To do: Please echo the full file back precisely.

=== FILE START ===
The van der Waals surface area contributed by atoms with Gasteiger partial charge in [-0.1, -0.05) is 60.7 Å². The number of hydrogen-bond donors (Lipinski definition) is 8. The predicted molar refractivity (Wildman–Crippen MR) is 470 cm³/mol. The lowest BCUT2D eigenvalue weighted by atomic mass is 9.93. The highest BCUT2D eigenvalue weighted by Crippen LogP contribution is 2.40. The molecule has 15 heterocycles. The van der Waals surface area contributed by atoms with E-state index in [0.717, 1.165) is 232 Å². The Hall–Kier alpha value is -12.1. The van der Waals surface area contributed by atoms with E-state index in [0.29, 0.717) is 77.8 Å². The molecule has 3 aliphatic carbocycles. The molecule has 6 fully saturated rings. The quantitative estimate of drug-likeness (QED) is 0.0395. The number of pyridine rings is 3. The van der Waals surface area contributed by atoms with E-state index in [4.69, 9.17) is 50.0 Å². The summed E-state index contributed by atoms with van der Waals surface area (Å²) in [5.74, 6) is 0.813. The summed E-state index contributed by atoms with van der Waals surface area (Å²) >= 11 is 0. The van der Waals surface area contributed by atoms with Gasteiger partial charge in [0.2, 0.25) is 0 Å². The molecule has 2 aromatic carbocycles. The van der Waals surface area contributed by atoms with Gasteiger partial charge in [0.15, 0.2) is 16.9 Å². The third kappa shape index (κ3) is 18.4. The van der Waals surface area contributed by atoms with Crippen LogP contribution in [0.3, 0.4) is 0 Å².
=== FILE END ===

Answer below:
The van der Waals surface area contributed by atoms with Gasteiger partial charge in [-0.1, -0.05) is 60.7 Å². The number of hydrogen-bond donors (Lipinski definition) is 8. The predicted molar refractivity (Wildman–Crippen MR) is 470 cm³/mol. The lowest BCUT2D eigenvalue weighted by atomic mass is 9.93. The highest BCUT2D eigenvalue weighted by Crippen LogP contribution is 2.40. The molecule has 15 heterocycles. The van der Waals surface area contributed by atoms with E-state index in [0.717, 1.165) is 232 Å². The Hall–Kier alpha value is -12.1. The van der Waals surface area contributed by atoms with E-state index in [0.29, 0.717) is 77.8 Å². The molecule has 3 aliphatic carbocycles. The molecule has 6 fully saturated rings. The quantitative estimate of drug-likeness (QED) is 0.0395. The number of pyridine rings is 3. The van der Waals surface area contributed by atoms with E-state index in [4.69, 9.17) is 50.0 Å². The summed E-state index contributed by atoms with van der Waals surface area (Å²) in [5.74, 6) is 0.813. The summed E-state index contributed by atoms with van der Waals surface area (Å²) >= 11 is 0. The van der Waals surface area contributed by atoms with Gasteiger partial charge in [0.2, 0.25) is 0 Å². The molecule has 2 aromatic carbocycles. The van der Waals surface area contributed by atoms with Gasteiger partial charge in [0.15, 0.2) is 16.9 Å². The third kappa shape index (κ3) is 18.4. The van der Waals surface area contributed by atoms with Crippen LogP contribution in [0.3, 0.4) is 0 Å².